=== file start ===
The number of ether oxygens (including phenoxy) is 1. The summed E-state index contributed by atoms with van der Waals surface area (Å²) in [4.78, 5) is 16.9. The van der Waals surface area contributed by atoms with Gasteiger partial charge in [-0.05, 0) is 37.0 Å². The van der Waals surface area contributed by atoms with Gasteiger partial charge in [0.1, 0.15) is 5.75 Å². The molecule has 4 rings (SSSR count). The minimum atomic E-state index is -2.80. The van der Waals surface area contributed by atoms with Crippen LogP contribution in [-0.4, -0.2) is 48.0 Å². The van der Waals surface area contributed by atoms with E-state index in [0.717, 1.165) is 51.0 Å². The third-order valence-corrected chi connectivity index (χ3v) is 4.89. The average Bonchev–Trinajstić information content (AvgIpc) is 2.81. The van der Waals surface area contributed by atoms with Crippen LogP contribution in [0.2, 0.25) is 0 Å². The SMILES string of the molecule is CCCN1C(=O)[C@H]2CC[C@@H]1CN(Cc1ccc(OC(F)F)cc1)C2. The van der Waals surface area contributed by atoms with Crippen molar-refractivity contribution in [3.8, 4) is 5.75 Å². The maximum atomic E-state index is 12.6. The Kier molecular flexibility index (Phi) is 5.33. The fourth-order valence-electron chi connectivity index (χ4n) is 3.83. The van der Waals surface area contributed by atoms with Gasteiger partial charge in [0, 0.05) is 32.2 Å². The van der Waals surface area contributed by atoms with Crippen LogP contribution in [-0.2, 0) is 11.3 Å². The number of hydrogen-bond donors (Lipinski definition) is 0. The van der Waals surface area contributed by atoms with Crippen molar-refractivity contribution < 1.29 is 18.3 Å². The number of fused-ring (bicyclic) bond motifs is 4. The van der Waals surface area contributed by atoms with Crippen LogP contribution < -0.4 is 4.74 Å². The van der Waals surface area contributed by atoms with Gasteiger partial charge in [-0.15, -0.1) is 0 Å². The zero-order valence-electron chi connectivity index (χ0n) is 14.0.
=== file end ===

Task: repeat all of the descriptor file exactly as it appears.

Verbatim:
The number of ether oxygens (including phenoxy) is 1. The summed E-state index contributed by atoms with van der Waals surface area (Å²) in [4.78, 5) is 16.9. The van der Waals surface area contributed by atoms with Gasteiger partial charge in [-0.05, 0) is 37.0 Å². The van der Waals surface area contributed by atoms with Gasteiger partial charge in [0.1, 0.15) is 5.75 Å². The molecule has 4 rings (SSSR count). The minimum atomic E-state index is -2.80. The van der Waals surface area contributed by atoms with Crippen LogP contribution in [-0.4, -0.2) is 48.0 Å². The van der Waals surface area contributed by atoms with E-state index in [0.717, 1.165) is 51.0 Å². The third-order valence-corrected chi connectivity index (χ3v) is 4.89. The average Bonchev–Trinajstić information content (AvgIpc) is 2.81. The van der Waals surface area contributed by atoms with Crippen LogP contribution in [0.2, 0.25) is 0 Å². The SMILES string of the molecule is CCCN1C(=O)[C@H]2CC[C@@H]1CN(Cc1ccc(OC(F)F)cc1)C2. The van der Waals surface area contributed by atoms with Crippen molar-refractivity contribution in [3.8, 4) is 5.75 Å². The maximum atomic E-state index is 12.6. The Kier molecular flexibility index (Phi) is 5.33. The fourth-order valence-electron chi connectivity index (χ4n) is 3.83. The van der Waals surface area contributed by atoms with Gasteiger partial charge in [0, 0.05) is 32.2 Å². The van der Waals surface area contributed by atoms with Crippen LogP contribution in [-0.2, 0) is 11.3 Å². The number of hydrogen-bond donors (Lipinski definition) is 0. The van der Waals surface area contributed by atoms with Crippen molar-refractivity contribution < 1.29 is 18.3 Å². The number of fused-ring (bicyclic) bond motifs is 4. The van der Waals surface area contributed by atoms with Crippen LogP contribution < -0.4 is 4.74 Å². The van der Waals surface area contributed by atoms with Gasteiger partial charge in [-0.15, -0.1) is 0 Å². The zero-order valence-electron chi connectivity index (χ0n) is 14.0.